Population: 85,400

The city acquired free town status in 1321 (it lost it again during the 15th century), and Hungarian King Louis I the Great published the "Privilegium for Slavis" in 1381, which gave the same rights to the city's Slovak inhabitants as to the German colonists.

The highlights of the historical core - which was declared a Protected Urban Area in 1987 - are its two main squares (the smaller Hlinkovo Square and the larger Mariánske), separated by the Church of the Holy Trinity. The church was built on the site of a 13th century castle, originally in a Gothic style, but which, typically, has been damaged and renovated numerous times since, most recently in 1942. Inside, the most eye-catching assets are its altar, dating from 1697, and a portrait of the holy trinity, by J.B. Klemens, the nineteenth century Slovak painter. The church's 51-metre spire dominates the city skyline, beside the slightly shorter Burian's bell tower, built in 1530 and fashioned after Italian designs.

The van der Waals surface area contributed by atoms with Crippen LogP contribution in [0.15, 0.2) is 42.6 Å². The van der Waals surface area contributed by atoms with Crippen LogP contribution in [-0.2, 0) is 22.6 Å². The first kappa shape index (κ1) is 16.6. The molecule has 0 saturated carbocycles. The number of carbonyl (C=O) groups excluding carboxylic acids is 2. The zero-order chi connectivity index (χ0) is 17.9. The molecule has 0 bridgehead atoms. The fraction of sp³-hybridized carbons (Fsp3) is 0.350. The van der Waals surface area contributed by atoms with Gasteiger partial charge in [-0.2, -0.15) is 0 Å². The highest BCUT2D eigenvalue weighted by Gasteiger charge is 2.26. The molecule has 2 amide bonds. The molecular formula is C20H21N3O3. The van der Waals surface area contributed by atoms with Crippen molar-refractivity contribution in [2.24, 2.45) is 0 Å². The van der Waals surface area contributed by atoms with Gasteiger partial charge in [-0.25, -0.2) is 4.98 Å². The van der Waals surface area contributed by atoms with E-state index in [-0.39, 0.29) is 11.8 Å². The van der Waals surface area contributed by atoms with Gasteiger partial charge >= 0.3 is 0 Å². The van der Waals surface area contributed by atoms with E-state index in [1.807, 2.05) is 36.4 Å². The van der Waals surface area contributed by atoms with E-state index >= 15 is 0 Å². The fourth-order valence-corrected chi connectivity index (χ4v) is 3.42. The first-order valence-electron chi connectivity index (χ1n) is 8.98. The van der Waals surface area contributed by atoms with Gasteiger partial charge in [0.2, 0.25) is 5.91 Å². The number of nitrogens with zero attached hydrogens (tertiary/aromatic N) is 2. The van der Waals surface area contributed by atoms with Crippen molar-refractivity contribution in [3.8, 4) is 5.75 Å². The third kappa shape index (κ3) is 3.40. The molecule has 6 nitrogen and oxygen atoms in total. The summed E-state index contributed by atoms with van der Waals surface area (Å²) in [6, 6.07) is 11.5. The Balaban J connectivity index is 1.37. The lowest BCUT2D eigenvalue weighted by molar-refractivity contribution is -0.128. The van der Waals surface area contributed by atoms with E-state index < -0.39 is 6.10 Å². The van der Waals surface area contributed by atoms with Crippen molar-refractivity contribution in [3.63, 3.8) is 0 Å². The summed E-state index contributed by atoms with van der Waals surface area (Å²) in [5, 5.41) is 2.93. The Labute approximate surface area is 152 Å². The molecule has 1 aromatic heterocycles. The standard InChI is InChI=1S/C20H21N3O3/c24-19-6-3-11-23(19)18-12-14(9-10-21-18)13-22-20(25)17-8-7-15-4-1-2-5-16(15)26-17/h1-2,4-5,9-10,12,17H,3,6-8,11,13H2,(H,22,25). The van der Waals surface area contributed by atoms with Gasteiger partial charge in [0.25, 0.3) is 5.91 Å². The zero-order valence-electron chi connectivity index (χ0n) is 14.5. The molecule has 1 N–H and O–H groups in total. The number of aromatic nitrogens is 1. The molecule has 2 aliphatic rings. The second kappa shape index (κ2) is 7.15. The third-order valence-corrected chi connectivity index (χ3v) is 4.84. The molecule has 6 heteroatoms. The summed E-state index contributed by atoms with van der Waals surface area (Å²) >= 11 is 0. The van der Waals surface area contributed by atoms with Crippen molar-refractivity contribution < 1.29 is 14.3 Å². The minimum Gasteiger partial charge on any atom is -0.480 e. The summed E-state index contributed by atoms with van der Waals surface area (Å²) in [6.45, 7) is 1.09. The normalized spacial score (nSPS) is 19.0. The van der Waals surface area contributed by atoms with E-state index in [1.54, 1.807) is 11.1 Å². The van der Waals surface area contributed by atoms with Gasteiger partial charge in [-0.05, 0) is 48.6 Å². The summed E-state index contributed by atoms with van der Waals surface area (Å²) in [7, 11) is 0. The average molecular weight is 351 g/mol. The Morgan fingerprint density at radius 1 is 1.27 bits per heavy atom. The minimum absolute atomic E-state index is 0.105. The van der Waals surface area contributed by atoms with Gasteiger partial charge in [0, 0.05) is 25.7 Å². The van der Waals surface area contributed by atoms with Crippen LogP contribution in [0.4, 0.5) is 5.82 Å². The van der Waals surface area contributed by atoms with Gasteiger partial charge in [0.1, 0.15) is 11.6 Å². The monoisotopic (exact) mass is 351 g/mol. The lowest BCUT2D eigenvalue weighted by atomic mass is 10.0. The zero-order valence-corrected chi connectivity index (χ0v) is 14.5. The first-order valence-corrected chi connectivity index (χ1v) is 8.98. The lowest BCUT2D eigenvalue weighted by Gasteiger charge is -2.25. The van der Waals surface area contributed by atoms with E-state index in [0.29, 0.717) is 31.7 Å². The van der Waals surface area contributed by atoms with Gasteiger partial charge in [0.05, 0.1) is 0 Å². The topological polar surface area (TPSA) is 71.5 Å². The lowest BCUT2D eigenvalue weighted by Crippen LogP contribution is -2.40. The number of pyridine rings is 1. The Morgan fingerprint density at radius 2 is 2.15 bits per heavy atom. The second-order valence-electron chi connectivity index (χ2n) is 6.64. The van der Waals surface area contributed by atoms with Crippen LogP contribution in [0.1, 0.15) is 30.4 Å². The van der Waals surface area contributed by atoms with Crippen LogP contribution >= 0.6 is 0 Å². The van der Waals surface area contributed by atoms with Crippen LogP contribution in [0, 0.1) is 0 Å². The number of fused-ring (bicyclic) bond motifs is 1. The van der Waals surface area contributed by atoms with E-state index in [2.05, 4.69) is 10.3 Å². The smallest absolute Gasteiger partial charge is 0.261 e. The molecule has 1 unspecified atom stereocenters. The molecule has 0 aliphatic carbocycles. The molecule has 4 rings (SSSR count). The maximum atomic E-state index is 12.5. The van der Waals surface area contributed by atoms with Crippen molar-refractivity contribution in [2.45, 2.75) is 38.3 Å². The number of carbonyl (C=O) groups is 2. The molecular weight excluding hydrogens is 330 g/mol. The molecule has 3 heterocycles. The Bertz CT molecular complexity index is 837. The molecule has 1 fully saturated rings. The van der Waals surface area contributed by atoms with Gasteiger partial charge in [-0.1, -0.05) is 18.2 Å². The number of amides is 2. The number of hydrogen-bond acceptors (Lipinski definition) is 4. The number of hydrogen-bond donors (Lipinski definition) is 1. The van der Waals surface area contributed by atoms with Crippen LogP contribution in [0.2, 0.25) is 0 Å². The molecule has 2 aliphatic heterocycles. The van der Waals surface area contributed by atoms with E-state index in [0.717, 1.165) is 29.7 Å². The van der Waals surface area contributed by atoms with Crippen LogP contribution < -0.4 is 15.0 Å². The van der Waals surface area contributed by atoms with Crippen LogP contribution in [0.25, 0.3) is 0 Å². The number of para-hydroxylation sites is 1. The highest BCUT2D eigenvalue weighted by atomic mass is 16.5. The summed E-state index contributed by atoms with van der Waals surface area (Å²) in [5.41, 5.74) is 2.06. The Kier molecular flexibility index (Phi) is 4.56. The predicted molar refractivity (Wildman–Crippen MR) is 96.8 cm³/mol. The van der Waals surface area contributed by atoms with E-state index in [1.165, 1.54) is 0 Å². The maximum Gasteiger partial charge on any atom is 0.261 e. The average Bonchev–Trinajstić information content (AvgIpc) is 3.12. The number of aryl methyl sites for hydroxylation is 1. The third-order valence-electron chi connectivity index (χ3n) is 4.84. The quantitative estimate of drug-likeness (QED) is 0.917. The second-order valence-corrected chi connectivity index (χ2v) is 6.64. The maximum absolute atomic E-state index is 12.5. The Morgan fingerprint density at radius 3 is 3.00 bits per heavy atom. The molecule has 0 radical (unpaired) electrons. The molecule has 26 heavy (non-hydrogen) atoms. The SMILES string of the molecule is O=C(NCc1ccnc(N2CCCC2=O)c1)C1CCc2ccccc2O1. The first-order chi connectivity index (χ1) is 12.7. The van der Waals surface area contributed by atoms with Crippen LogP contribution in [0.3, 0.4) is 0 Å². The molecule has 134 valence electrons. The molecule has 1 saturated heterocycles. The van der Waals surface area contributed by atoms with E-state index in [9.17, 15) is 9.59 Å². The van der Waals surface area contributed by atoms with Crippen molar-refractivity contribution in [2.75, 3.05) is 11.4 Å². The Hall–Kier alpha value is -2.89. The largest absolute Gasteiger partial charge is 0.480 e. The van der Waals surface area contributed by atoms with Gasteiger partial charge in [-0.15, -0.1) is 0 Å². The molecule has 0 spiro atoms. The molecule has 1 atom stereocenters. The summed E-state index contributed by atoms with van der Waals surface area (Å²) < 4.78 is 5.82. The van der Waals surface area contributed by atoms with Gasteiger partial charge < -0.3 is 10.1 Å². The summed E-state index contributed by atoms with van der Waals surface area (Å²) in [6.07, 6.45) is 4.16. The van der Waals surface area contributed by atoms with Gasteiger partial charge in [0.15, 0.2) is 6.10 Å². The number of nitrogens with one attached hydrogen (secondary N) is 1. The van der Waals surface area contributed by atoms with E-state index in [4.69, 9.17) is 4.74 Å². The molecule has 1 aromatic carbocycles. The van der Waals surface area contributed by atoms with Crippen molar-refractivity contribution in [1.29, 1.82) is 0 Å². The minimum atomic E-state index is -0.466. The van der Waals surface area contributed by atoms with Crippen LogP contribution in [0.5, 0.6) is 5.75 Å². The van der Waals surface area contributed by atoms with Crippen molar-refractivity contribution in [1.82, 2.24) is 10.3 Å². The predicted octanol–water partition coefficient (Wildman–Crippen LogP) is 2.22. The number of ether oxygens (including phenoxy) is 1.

Mariánske Square, is the de facto centre of Žilina. Much of the city's history is represented here: the square dates from the 13th century and some of the oldest buildings are the burghers houses lining the square, often possessing well-preserved Gothic cellars and originally occupied by the Germanic settlers of Zilina. The main church here is the St. Paul Jesuit church. More interesting is another church away from the square – the 18th-century St. Barbora Franciscan church, which has impressive, huge wooden carved altars.

One of the most popular sights in contemporary Žilina is the tinker museum, housed in the Budatín castle in one of the city suburbs. It was constructed in the late 13th century and rebuilt in the 1920s by its noble owners at the time, the Csáky family.

Since 1990, the city centre has undergone a massive reconstruction. In 2006, the Korean car manufacturer, Kia, took advantage of government subsidies, tax breaks and affordable, qualified labour to open a €1 billion production plant in the area. The Kia operation created thousands of jobs for residents. Today Žilina feels, in two words, western and provincial.